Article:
Carroll - who was less to blame than Neuheisel for that incident, but still took Neuheisel's bait on that harmony-free Thanksgiving weekend - left for Seattle, and in his place, USC found a coach far more irritating and juvenile. Carroll spent his free time in L.A. visiting gangs at 2 a.m. and bringing a message of hope to people who needed to hear it. The man who succeeded the esteemed Mr. Carroll is a different kind of cat.
Lane Kiffin - the king of flippant press conference statements and laissez-faire attitudes toward NCAA sanctions - spent one year trucking in tricks and lies at Tennessee in a very Neuheiselian manner. Much as Neuheisel ran Colorado's ship into the ground but then found temporary harbor at Washington, Kiffin used Tennessee as a pit stop before bolting to USC and taking recruit-on-the-gray-areas assistant Ed Orgeron with him.
In the first months since he assumed Pete Carroll's old job, Kiffin created mini-firestorms with various actions, including the audacious and quite unseemly courting of a 13-year-old to play football for the Trojans. As colorful and stormy as his offseason was, Kiffin has generated even more friction in his first three weeks of gameday coaching. The steady stream of 2-point conversion attempts he's allowed at USC represent bad form in the world of college football etiquette. A selective use of 2-point tries is perfectly fine, but the regular practice of 2-pointers - without any particular scoreboard-based need - is just the latest manifestation of the bizarre and childish behavior that jaded, cynical pundits now expect out of Mr. Kiffin. Few men in college football do more to twist the knife into opponents without due cause. Kiffin's behavior is very SEC-like in nature.
It's also very much like Jim Harbaugh's behavior as well.
If you stayed up very late - we're talking until midnight on the West Coast, 3 a.m. in the East - you would have seen Harbaugh challenging a fourth-quarter fumble call with his Stanford team leading Wake Forest, 68-24. This came about 90 minutes after Harbaugh - with his Cardinal leading the Demon Deacons, 41-7 - iced Wake's field-goal kicker before halftime.
And gee, who else iced an opposing team's kicker before halftime, with THREE consecutive timeouts? Oh, that would be Jeff Tedford on Friday night against Nevada.
This is not the James-McKay-Donohue-Robinson-Tomey-Smith-Snyder way of doing business, Pac-10 coaches. The once-mellow conference has a collection of coaches whose first instinct is to be adversarial, not cordial.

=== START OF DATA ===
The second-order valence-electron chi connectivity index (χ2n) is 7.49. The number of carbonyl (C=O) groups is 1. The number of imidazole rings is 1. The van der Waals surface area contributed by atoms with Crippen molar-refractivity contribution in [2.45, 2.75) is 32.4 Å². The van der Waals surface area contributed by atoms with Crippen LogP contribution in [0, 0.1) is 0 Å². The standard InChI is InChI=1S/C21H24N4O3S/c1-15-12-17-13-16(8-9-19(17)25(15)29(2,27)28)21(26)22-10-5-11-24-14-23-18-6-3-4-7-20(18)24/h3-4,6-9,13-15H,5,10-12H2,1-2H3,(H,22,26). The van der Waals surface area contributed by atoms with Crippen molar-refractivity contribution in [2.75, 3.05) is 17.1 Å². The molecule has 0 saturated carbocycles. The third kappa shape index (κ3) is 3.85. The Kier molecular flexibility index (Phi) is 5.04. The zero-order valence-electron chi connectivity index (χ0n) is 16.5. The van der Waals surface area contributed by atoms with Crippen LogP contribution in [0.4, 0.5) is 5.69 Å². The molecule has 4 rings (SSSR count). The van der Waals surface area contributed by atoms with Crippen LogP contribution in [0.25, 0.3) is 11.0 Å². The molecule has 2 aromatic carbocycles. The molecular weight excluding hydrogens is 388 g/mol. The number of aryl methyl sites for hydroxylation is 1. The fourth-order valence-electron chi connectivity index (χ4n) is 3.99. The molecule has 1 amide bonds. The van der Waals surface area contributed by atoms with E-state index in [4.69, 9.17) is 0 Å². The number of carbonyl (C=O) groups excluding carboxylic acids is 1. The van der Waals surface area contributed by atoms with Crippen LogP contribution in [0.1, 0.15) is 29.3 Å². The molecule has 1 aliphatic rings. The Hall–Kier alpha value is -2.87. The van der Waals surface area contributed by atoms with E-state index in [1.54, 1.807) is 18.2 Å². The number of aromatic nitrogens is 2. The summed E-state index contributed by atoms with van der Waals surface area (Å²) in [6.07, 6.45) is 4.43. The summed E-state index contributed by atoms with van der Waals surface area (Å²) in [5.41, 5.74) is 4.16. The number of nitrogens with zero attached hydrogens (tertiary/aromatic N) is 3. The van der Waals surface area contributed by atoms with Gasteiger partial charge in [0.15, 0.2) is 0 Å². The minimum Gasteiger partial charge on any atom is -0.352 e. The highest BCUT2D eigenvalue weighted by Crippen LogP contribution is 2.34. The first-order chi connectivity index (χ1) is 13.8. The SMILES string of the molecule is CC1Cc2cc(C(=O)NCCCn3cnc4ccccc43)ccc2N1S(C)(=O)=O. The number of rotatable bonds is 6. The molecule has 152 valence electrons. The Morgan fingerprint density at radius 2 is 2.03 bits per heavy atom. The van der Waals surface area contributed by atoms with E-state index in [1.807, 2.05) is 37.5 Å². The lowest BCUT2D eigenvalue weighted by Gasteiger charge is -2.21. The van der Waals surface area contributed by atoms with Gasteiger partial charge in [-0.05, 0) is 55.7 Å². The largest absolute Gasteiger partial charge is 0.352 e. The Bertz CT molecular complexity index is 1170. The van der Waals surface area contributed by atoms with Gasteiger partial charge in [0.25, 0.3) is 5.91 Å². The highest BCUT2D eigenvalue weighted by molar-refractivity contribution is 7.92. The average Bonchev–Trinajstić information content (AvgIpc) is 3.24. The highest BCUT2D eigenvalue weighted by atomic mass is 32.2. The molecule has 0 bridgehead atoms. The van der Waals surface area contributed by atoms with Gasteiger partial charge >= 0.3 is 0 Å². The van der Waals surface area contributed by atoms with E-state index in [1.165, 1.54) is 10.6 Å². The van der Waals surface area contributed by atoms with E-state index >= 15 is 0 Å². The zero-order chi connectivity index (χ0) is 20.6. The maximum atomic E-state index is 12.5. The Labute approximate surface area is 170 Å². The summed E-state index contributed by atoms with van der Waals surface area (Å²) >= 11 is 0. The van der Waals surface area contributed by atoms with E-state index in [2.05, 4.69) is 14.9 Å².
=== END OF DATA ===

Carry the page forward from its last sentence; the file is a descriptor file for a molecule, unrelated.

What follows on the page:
Let's see an SEC-Pac-10 challenge in future bowl lineups.
Harbaugh-Saban? Neuheisel-Nutt? Erickson-Meyer? Kiffin-Petrino? Soap-opera directors wouldn't be able to write enough backstabbing into scripts if they tried.
Let's face it: In the realm of outsized coaching egos and anything-goes behavior on the sidelines, the Pac-10 and the SEC stand above - make that below - the rest.
5. Upon Further Review, Review
By Matt Zemek
Michigan State's after-the-play-clock snap on its fake field goal against Notre Dame.
Auburn's third-and-five offside penalty on the next-to-last play of Clemson's overtime possession. (Go back and review that third-down snap; notice an Auburn cornerback jumping into the neutral zone when the ball was snapped.)
Auburn's pass interference violation committed against Clemson, despite the fact (and it was a fact) that the Auburn corner made absolutely no contact with the Clemson receiver on the play.
Georgia Tech's continuous false starts against North Carolina, due to tackles and pulling guards leaving their stances a half-beat early.
These were just some of the plays that were incorrectly officiated on Saturday, with considerable consequences for each of the teams involved. What other detail links these four plays (or clusters of plays, in the case of Georgia Tech-North Carolina)? They either weren't reviewed or weren't subject to review.
Let's make the point plain yet again: All calls - ALL OF THEM - must be subject to review. It does little good to make some plays reviewable when so many others can and do carry just as much weight. College football's relevant rules and competition committees have to include this item in offseason reforms before 2011. (And oh, yes: As the Houston-Washington NFL game reminded us, college football ought to be a leader on the matter of prohibiting the icing of a kicker right before a kick.)